Printer distributor Qudis was plucked from the brink of receivership in a last-minute rescue by SCH on Christmas Eve.
It is understood the #40 million firm was forced to sell up as several of its vendors had refused to supply stock during December after a year of abortive attempts to find investors. Its top two suppliers, Hewlett Packard and Xerox, are reported to be owed more than u1 million combined.
Qudis and its vendors were in negotiations with SCH for just two weeks before the deal was finalised. One supplier, who did not wish to be named, said: 'We were all holding back on stock. They would pay what they could and we would then release goods on those terms.
'For us to release what they really wanted, to make sure the new company got off to a good start, meant we had to make sure we were fully backed and covered.'
Another supplier remained anxious. 'It was a pretty tight thing. We are still waiting for confirmation about Qudis' financial state.'
Paul Simpkin, MD at SCH's distribution arm ETC, put his holiday in the Bahamas on hold to rush the purchase through. 'If we had walked away and come back after Christmas the conversation may have been different. We wanted a company which was still trading. It was a frustrating time for the sales people because they had no stock,' he said. Simpkin refused to say whether ETC had honoured all of Qudis' suppliers' debts. 'We came to an amicable agreement,' he said.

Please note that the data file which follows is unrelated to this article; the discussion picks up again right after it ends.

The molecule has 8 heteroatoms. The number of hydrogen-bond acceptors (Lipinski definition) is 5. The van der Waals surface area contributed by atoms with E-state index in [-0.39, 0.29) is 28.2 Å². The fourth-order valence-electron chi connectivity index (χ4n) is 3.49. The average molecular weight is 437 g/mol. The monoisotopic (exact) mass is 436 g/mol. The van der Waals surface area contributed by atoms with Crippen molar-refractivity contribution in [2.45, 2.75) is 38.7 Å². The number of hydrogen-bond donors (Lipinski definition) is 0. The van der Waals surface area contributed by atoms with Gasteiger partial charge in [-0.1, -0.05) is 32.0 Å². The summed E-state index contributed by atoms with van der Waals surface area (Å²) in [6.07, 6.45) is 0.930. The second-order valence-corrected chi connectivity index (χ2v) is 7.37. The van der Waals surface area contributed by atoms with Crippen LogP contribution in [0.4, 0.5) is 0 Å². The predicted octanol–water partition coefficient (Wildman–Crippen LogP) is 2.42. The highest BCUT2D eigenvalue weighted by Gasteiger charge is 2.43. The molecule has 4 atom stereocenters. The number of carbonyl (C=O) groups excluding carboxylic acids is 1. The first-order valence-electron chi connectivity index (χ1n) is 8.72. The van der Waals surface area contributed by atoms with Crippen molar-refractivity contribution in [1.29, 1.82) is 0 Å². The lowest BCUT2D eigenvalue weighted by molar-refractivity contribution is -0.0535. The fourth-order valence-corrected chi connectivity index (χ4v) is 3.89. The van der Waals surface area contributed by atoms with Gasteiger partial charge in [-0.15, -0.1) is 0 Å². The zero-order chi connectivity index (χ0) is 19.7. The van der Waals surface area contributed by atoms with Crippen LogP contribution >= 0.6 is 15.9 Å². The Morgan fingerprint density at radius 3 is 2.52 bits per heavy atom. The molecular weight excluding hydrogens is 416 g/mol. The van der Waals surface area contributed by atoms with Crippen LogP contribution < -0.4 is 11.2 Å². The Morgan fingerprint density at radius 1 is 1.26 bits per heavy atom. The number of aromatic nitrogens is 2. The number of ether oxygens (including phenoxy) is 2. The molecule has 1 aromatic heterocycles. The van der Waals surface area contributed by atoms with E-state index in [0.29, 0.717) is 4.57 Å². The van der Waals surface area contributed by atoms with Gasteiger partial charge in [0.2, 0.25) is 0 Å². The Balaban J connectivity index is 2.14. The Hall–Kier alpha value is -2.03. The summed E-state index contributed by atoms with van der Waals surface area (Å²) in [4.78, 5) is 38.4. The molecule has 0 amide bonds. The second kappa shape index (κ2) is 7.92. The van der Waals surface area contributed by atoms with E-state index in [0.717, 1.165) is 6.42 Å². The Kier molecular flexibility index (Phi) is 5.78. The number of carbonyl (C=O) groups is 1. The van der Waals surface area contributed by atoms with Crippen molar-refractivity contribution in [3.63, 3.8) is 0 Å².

According to SCH, the Bracknell-based distributor, will be run as a separate subsidiary. David Ives will remain as Qudis MD subject to the firm's performance.
The purchase marks SCH's second distribution acquisition during the past three months. It bought Data Translation in October. Qudis made a pre-tax loss of #1.3 million on turnover of #37.8 million for the year ended 31 May 1995. Tom Lloyd, MD of Lexmark, said: 'It could have been disastrous, but we all had to reach a compromise and are satisfied with the outcome.'
SCH said it would be looking to cut costs at Qudis, but refused to elaborate.
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